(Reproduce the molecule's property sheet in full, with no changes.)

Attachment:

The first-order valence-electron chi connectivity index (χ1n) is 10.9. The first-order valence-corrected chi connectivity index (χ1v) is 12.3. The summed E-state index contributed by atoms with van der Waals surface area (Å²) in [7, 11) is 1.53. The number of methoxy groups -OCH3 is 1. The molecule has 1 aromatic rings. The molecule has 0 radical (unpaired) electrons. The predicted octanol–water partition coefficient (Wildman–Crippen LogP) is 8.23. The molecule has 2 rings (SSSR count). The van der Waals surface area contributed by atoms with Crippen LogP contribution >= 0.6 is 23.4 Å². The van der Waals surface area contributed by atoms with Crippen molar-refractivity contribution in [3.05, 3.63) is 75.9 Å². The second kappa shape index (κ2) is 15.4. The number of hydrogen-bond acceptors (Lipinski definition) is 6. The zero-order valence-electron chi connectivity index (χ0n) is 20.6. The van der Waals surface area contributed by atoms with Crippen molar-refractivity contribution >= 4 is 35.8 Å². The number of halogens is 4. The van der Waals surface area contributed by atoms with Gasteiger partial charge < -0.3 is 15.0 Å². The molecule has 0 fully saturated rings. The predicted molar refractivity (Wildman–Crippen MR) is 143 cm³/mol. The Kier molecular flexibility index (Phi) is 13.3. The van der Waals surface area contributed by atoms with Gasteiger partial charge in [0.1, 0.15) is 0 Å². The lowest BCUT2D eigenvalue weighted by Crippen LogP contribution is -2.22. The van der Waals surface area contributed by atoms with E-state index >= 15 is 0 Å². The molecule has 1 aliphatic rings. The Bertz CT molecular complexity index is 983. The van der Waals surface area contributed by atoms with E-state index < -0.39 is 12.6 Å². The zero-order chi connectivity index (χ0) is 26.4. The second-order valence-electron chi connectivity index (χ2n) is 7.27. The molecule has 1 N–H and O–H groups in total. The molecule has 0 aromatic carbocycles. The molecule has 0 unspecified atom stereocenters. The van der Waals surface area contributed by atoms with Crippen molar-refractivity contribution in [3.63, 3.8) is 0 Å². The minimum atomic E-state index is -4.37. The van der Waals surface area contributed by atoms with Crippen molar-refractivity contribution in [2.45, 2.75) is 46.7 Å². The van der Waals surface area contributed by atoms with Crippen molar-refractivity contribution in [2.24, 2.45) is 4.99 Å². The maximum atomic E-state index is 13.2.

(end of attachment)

The first-order valence-electron chi connectivity index (χ1n) is 10.9. The first-order valence-corrected chi connectivity index (χ1v) is 12.3. The summed E-state index contributed by atoms with van der Waals surface area (Å²) in [7, 11) is 1.53. The number of methoxy groups -OCH3 is 1. The molecule has 1 aromatic rings. The molecule has 0 radical (unpaired) electrons. The predicted octanol–water partition coefficient (Wildman–Crippen LogP) is 8.23. The molecule has 2 rings (SSSR count). The van der Waals surface area contributed by atoms with Crippen LogP contribution >= 0.6 is 23.4 Å². The van der Waals surface area contributed by atoms with Crippen molar-refractivity contribution in [3.05, 3.63) is 75.9 Å². The second kappa shape index (κ2) is 15.4. The number of hydrogen-bond acceptors (Lipinski definition) is 6. The zero-order valence-electron chi connectivity index (χ0n) is 20.6. The van der Waals surface area contributed by atoms with Crippen molar-refractivity contribution >= 4 is 35.8 Å². The number of halogens is 4. The van der Waals surface area contributed by atoms with Gasteiger partial charge < -0.3 is 15.0 Å². The molecule has 0 fully saturated rings. The predicted molar refractivity (Wildman–Crippen MR) is 143 cm³/mol. The Kier molecular flexibility index (Phi) is 13.3. The van der Waals surface area contributed by atoms with Gasteiger partial charge in [0.1, 0.15) is 0 Å². The lowest BCUT2D eigenvalue weighted by Crippen LogP contribution is -2.22. The van der Waals surface area contributed by atoms with E-state index >= 15 is 0 Å². The molecule has 1 aliphatic rings. The Bertz CT molecular complexity index is 983. The van der Waals surface area contributed by atoms with E-state index < -0.39 is 12.6 Å². The zero-order chi connectivity index (χ0) is 26.4. The second-order valence-electron chi connectivity index (χ2n) is 7.27. The molecule has 1 N–H and O–H groups in total. The molecule has 0 aromatic carbocycles. The molecule has 0 unspecified atom stereocenters. The van der Waals surface area contributed by atoms with Crippen molar-refractivity contribution in [3.63, 3.8) is 0 Å². The minimum atomic E-state index is -4.37. The van der Waals surface area contributed by atoms with Crippen molar-refractivity contribution in [2.45, 2.75) is 46.7 Å². The van der Waals surface area contributed by atoms with Crippen molar-refractivity contribution in [2.24, 2.45) is 4.99 Å². The maximum atomic E-state index is 13.2.